A blade shines in the darkest of the nights
Pierre loves prawns. He would eat them in whichever way or sauce they are cooked in: spicy, baked, in soup, buttered, steamed, with or without sauce, grilled, deep fried, etc. So we get to cook prawns pretty often, and one of my favorite recipe is this Chinese dish. It's so simple, easy and fool proof - it was a success the first time I cooked it.
This dish never fails me. It is always as delicious as the first time I made it. Not only does it taste great, it's also very aromatic. Pierre, Patrick (my father-in-law) and his uncle love this dish very much and so do my friends. They always ask me when I'm cooking this dish again so that they can come over for dinner.
For preparation of this dish, I use long dried chillies (I think it is called cayenne pepper/finger chili/ginnie pepper) instead and I use only 3, yet Pierre felt it was a bit spicy for him. So if you or your guests are not used to spiciness, reduce it to 2 or even 1. When making the sauce, I usually double the quantity specified because Pierre loves to spread the spicy gravy over his rice. I also lump all the ingredients for the sauce in a small bowl and mix them up before adding them to the wok: it saves time. Sometimes I even prepare the sauce ahead of time and leave it in the refrigerator till I want to cook the meal.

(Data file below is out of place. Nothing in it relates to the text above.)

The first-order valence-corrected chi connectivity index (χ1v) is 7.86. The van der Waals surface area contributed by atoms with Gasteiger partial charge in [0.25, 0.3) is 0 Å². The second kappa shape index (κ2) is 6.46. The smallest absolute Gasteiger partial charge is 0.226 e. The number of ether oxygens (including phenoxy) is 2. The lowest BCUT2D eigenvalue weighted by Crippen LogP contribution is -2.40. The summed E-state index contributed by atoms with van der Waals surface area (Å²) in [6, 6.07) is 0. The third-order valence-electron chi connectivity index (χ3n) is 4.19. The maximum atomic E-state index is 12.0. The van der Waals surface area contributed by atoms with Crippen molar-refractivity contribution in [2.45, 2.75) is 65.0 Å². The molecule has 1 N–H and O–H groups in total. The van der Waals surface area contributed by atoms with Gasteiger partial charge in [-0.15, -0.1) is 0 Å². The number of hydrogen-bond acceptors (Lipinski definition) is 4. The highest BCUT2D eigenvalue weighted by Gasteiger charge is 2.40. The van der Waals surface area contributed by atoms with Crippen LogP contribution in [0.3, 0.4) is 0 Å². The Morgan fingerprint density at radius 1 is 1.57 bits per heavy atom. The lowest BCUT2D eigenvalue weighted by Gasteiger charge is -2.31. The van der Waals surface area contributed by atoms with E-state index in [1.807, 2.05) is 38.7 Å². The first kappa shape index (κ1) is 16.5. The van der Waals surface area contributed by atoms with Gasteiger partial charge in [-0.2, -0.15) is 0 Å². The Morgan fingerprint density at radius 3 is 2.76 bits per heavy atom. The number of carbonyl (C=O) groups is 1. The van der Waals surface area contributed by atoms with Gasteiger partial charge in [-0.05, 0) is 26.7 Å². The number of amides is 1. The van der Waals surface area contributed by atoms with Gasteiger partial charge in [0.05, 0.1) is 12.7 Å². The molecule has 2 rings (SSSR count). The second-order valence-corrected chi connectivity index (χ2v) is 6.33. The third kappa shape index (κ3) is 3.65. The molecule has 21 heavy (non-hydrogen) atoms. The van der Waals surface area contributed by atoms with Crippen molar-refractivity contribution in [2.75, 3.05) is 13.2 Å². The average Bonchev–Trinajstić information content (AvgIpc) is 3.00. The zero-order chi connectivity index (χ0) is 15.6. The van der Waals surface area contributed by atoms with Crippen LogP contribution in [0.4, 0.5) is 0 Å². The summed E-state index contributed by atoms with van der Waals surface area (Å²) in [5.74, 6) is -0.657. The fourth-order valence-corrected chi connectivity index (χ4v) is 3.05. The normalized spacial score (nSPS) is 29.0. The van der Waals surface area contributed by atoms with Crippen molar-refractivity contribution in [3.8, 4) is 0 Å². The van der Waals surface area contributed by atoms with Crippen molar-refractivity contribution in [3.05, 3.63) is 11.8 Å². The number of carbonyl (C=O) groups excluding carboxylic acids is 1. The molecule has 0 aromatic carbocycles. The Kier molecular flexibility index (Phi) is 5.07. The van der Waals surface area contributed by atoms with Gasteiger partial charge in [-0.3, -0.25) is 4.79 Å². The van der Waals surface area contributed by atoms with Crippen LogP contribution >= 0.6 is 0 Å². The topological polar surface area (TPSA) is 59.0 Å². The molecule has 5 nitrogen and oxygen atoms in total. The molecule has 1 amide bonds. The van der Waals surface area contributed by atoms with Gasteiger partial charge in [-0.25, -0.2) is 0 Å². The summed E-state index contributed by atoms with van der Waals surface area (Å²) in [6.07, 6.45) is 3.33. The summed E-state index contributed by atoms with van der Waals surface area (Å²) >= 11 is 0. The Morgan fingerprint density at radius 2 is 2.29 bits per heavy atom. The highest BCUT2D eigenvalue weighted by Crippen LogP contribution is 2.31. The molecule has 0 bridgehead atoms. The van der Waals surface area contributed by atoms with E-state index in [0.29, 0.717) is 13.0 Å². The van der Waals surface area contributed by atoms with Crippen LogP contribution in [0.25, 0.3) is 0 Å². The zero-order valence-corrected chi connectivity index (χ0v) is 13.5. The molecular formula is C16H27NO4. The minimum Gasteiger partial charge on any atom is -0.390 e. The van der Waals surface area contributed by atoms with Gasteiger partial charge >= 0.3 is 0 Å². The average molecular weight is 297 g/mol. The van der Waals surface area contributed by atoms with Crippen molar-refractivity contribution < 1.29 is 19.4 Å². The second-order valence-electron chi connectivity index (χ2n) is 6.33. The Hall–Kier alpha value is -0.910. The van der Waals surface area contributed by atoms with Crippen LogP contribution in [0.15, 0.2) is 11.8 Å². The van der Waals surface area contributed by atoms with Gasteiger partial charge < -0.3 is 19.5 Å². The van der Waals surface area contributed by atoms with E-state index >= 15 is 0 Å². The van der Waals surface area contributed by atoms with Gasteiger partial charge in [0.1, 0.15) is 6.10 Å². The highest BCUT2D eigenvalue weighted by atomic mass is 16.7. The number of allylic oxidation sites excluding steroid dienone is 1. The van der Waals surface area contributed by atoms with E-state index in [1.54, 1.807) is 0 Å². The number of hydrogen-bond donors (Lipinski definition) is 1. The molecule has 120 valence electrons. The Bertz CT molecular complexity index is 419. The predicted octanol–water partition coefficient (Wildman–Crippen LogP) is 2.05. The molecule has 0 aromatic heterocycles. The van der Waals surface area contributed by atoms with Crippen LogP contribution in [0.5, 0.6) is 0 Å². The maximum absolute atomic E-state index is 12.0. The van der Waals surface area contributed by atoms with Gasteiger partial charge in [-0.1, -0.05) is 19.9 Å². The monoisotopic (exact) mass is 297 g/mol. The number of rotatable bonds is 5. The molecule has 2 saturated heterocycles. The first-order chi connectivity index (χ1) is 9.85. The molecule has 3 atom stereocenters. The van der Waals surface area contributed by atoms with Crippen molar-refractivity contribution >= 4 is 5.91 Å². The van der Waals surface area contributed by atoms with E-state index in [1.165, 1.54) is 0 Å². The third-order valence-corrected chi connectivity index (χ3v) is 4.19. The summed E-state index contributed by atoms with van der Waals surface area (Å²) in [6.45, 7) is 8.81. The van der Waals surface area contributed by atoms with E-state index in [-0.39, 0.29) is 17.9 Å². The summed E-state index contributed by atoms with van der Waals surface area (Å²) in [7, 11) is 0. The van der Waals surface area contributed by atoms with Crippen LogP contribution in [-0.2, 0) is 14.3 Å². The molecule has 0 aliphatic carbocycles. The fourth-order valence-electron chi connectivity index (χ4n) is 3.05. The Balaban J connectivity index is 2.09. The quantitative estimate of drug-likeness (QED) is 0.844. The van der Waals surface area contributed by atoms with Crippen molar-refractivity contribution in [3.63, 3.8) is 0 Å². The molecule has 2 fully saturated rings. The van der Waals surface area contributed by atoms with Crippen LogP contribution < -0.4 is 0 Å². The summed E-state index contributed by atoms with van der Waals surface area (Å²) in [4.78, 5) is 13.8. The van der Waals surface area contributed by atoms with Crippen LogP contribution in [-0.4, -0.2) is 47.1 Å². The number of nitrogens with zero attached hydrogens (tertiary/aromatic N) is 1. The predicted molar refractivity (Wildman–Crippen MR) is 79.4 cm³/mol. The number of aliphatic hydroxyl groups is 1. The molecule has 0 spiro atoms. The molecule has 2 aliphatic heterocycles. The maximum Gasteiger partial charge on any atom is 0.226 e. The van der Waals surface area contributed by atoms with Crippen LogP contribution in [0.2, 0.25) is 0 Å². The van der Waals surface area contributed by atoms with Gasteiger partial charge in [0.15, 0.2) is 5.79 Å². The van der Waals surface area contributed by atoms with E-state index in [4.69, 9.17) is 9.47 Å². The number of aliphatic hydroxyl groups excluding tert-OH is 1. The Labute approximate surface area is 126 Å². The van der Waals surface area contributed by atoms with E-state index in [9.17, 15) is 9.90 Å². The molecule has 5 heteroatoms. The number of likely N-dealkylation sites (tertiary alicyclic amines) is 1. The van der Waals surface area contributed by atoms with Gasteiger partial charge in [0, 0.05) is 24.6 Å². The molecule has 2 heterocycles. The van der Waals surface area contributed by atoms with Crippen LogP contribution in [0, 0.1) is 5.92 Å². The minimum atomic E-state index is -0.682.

As for cooking the prawns, sometimes I skip step 1 & 2 and just stir-fry my raw prawns with a bit of oil first before adding the sauce in.
To prepare cornflour paste, mix 1 part cornflour with about 1.5 parts of cold water. Stir until smooth. This paste can be used to thicken sauces.
If raw prawns are not available, then use cooked prawns but omit step 1 & 2 and add the cooked prawns directly before the sauce at step 3.
Take care when handling dried chillies, as chili juice stings; avoid touching your eyes and always wash your hands thoroughly afterwards. Discard the seeds as these are the hottest part.